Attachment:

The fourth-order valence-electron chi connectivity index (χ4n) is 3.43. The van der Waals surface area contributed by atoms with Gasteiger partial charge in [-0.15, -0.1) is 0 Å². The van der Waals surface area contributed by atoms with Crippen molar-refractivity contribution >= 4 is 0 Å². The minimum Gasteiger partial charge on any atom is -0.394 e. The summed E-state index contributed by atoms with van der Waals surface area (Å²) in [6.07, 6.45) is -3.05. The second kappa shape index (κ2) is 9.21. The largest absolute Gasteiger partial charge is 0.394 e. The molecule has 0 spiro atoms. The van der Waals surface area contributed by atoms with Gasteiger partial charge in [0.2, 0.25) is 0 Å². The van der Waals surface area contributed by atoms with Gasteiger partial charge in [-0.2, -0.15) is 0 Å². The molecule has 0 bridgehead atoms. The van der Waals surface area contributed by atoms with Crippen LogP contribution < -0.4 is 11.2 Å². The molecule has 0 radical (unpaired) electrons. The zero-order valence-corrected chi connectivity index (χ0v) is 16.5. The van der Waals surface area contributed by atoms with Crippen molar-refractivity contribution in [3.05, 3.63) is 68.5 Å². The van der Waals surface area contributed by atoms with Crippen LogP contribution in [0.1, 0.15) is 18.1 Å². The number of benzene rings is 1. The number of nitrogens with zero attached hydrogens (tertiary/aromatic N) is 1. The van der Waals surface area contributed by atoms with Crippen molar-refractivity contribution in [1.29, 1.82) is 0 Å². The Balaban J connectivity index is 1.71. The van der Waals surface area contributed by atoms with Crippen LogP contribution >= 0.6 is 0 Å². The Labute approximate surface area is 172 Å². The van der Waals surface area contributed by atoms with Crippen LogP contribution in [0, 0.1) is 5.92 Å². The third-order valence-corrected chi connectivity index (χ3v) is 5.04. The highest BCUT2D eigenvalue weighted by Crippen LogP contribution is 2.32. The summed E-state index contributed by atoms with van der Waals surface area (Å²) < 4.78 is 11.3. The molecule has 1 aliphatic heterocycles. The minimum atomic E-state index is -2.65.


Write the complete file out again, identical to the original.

The fourth-order valence-electron chi connectivity index (χ4n) is 3.43. The van der Waals surface area contributed by atoms with Gasteiger partial charge in [-0.15, -0.1) is 0 Å². The van der Waals surface area contributed by atoms with Crippen molar-refractivity contribution >= 4 is 0 Å². The minimum Gasteiger partial charge on any atom is -0.394 e. The summed E-state index contributed by atoms with van der Waals surface area (Å²) in [6.07, 6.45) is -3.05. The second kappa shape index (κ2) is 9.21. The largest absolute Gasteiger partial charge is 0.394 e. The molecule has 0 spiro atoms. The van der Waals surface area contributed by atoms with Gasteiger partial charge in [0.2, 0.25) is 0 Å². The van der Waals surface area contributed by atoms with Gasteiger partial charge in [-0.2, -0.15) is 0 Å². The molecule has 0 bridgehead atoms. The van der Waals surface area contributed by atoms with Crippen LogP contribution < -0.4 is 11.2 Å². The molecule has 0 radical (unpaired) electrons. The zero-order valence-corrected chi connectivity index (χ0v) is 16.5. The van der Waals surface area contributed by atoms with Crippen molar-refractivity contribution in [3.05, 3.63) is 68.5 Å². The van der Waals surface area contributed by atoms with Crippen LogP contribution in [0.1, 0.15) is 18.1 Å². The number of benzene rings is 1. The number of nitrogens with zero attached hydrogens (tertiary/aromatic N) is 1. The van der Waals surface area contributed by atoms with Crippen molar-refractivity contribution in [1.29, 1.82) is 0 Å². The Balaban J connectivity index is 1.71. The van der Waals surface area contributed by atoms with Crippen LogP contribution >= 0.6 is 0 Å². The Labute approximate surface area is 172 Å². The van der Waals surface area contributed by atoms with Crippen LogP contribution in [0, 0.1) is 5.92 Å². The third-order valence-corrected chi connectivity index (χ3v) is 5.04. The highest BCUT2D eigenvalue weighted by Crippen LogP contribution is 2.32. The summed E-state index contributed by atoms with van der Waals surface area (Å²) < 4.78 is 11.3. The molecule has 1 aliphatic heterocycles. The minimum atomic E-state index is -2.65.